Somalia expels Ethiopian ambassador amid Somaliland port dispute | Business and Financial Issues


Mogadishu also closed Addis Ababa’s embassies in Hargeisa and Garowe as tensions flared over the port of Somaliland and Ethiopia.

Somalia has announced that it has expelled Ethiopia’s ambassador to the country due to the growing conflict port dispute in the breakaway region of Somaliland.

Ethiopia’s ambassador to Somalia Mukhtar Mohamed has been sent home for talks, the Prime Minister’s Office said on Thursday. Mogadishu has also closed the Ethiopian embassies in Hargeisa, Somaliland’s largest city and capital, and Garowe, the capital of the autonomous region of Puntland.

In a brief statement on X, Somalia’s Foreign Minister Ali Omar added that Mohamed has been given 72 hours to leave the country, following what he called “Ethiopia’s interference” in “the internal affairs of Mogadishu.”

He wrote: “Somalia is supporting its government. “Our determination to protect our territory is unwavering.”

Al Jazeera’s Catherine Soi, reporting from Kenya’s capital, Nairobi, said the evictions were “very serious”.

“It looks like that’s what’s going on, it’s going to be very difficult” to try to end the deal amicably, Soi said.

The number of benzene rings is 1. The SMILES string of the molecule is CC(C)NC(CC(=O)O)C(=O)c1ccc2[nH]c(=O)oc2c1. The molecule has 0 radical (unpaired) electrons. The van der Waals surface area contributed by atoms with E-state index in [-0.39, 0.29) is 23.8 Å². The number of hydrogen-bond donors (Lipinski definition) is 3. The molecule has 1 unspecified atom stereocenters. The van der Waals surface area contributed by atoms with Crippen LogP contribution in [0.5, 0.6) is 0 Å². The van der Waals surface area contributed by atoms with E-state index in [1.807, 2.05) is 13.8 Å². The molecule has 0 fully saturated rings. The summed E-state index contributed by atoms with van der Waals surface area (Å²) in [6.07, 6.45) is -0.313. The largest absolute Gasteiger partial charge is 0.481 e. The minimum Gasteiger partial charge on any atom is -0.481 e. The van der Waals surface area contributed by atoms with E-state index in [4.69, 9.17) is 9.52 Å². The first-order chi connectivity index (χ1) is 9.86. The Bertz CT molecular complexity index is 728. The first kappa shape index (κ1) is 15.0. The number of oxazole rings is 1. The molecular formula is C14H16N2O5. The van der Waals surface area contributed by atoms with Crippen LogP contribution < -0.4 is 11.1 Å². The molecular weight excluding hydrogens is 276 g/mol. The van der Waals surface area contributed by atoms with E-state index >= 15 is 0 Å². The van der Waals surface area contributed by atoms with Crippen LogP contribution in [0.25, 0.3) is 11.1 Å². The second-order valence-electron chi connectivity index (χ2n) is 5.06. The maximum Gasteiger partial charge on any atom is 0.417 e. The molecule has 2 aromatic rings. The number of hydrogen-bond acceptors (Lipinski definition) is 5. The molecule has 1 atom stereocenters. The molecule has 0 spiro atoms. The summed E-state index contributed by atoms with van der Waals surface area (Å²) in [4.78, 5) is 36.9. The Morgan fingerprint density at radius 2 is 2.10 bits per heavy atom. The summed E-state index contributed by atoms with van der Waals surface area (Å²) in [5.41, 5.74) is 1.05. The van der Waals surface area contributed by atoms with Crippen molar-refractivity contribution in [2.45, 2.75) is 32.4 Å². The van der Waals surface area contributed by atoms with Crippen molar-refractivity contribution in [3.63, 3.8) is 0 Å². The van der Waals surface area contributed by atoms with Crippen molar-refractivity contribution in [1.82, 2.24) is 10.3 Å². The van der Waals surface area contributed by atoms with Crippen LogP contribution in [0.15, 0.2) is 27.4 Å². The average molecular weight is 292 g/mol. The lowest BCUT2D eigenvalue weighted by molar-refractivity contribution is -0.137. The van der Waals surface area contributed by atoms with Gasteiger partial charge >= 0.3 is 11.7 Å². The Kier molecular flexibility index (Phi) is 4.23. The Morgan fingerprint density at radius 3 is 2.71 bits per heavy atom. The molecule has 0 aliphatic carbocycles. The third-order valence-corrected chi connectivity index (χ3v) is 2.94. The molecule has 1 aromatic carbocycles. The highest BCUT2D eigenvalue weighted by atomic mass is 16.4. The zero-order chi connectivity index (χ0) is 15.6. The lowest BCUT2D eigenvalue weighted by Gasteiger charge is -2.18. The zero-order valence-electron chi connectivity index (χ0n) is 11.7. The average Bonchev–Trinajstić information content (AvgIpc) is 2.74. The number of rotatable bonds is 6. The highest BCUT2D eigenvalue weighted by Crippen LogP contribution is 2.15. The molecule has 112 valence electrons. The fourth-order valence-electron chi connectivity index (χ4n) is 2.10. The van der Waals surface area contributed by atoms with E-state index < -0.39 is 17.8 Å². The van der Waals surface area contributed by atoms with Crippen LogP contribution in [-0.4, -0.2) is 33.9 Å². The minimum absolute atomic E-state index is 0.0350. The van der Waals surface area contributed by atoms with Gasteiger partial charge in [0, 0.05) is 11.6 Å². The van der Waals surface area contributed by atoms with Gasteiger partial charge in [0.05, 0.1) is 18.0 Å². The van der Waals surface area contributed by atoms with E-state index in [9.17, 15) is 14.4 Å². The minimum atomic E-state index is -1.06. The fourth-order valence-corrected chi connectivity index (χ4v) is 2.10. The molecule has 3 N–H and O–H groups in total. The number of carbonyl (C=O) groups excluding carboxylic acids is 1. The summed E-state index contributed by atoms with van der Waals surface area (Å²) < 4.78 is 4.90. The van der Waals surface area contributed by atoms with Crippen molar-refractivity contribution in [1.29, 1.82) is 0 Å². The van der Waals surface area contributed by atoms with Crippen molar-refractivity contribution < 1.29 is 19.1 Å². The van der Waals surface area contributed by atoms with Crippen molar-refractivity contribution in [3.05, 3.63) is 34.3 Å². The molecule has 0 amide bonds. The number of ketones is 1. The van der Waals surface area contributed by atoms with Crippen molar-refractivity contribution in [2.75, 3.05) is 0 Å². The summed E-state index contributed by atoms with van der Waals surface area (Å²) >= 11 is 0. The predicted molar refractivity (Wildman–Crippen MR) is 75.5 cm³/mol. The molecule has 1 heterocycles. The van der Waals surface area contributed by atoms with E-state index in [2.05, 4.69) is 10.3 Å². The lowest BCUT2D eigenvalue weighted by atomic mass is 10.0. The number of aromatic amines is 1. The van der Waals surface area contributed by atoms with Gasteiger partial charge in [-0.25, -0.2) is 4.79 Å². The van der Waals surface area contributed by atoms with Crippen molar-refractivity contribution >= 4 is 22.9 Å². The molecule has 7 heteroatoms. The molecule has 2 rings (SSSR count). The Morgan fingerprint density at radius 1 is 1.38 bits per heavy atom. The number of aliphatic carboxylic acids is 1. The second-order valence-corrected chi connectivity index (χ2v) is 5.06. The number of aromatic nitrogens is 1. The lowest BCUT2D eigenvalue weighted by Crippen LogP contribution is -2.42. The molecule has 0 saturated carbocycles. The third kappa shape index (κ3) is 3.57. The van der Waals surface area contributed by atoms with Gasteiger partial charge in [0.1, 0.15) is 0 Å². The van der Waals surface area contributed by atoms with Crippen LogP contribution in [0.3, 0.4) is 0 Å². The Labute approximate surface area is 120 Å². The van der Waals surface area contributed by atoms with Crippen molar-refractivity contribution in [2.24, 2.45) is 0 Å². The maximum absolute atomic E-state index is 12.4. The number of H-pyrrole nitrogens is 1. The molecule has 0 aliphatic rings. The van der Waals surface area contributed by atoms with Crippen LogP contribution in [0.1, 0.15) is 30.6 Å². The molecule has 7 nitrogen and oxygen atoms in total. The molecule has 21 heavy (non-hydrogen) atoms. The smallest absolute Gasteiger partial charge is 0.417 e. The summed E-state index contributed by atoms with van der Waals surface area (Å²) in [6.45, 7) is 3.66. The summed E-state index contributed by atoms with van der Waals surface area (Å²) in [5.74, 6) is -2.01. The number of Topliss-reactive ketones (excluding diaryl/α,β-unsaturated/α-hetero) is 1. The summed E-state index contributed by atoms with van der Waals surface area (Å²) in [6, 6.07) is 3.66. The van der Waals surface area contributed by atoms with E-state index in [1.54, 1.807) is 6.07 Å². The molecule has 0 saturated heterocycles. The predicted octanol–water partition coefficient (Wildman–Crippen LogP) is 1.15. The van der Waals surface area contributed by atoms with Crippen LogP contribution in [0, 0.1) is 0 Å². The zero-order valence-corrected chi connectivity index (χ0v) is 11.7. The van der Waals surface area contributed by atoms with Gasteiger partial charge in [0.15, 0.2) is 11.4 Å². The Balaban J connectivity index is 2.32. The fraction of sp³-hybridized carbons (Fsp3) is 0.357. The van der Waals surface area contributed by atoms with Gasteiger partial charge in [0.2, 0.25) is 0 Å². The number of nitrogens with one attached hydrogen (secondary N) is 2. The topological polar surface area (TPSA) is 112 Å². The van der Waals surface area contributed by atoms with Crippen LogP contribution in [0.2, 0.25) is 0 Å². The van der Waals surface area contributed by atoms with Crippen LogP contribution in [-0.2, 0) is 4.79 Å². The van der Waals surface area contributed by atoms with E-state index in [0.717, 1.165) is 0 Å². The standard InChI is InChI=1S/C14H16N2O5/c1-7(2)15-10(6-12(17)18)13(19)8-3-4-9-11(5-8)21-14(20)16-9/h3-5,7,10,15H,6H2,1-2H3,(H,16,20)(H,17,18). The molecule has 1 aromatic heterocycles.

The dispute arose after land-locked Ethiopia agreed on a joint agreement on January 1 to lease 20km (12 miles) of Somaliland’s coastline.

Under the agreement, the coast around the port of Berbera, in the Gulf of Aden, will be used by Ethiopia for 50 years for military and commercial purposes.

Ethiopia said it wanted to establish a military base there and wanted to recognize Somaliland in exchange, which left Somalia humiliated and angry – itself. the accused Ethiopia is trying to get its share of the territory – and fears that the deal could destabilize the Horn of Africa.

‘Landgrab’

Somalia claims Somaliland as part of it, although the northern region has been independent since 1991.

Somalia says the deal is a land grab, while Ethiopia says the deal is commercial and important to its economic needs.

Somalia also noted that the Ethiopian government had bypassed Mogadishu to reach a deal, Al Jazeera’s Soi said.

Adding to the tension was Ethiopia’s recent meeting with Somali officials in the autonomous region of Puntland to discuss a “bilateral” partnership, he added.

In January, the President of Somalia, Hassan Sheikh Mohamud, in an interview with Al Jazeera said that his country would. “self defense” if Ethiopia goes ahead with the deal.

Mohamud said Ethiopian goods have to pass through Somali territory to reach the leased area and warned Addis Ababa not to do so.

“So far Ethiopians have not come to Somalia. If they do, then it will be a problem to some extent,” said Mohamud.

He also accused Ethiopian Prime Minister Abiy Ahmed of keeping him “in the dark” about the deal with Somaliland when they met in Djibouti at the end of December for “excellent” talks on Somalia’s “unity”, just days before the deal was to be signed. he signed.

Asked if he thought there could be a solution to the crisis, which has fueled fears of political instability, he said the ball was in Ethiopia’s court.

“We want Ethiopia to have access to the sea, there is no question,” Mohamud said, adding that the federal government was ready to negotiate with Addis Ababa.

“But taking the land, we’re not ready for that.”



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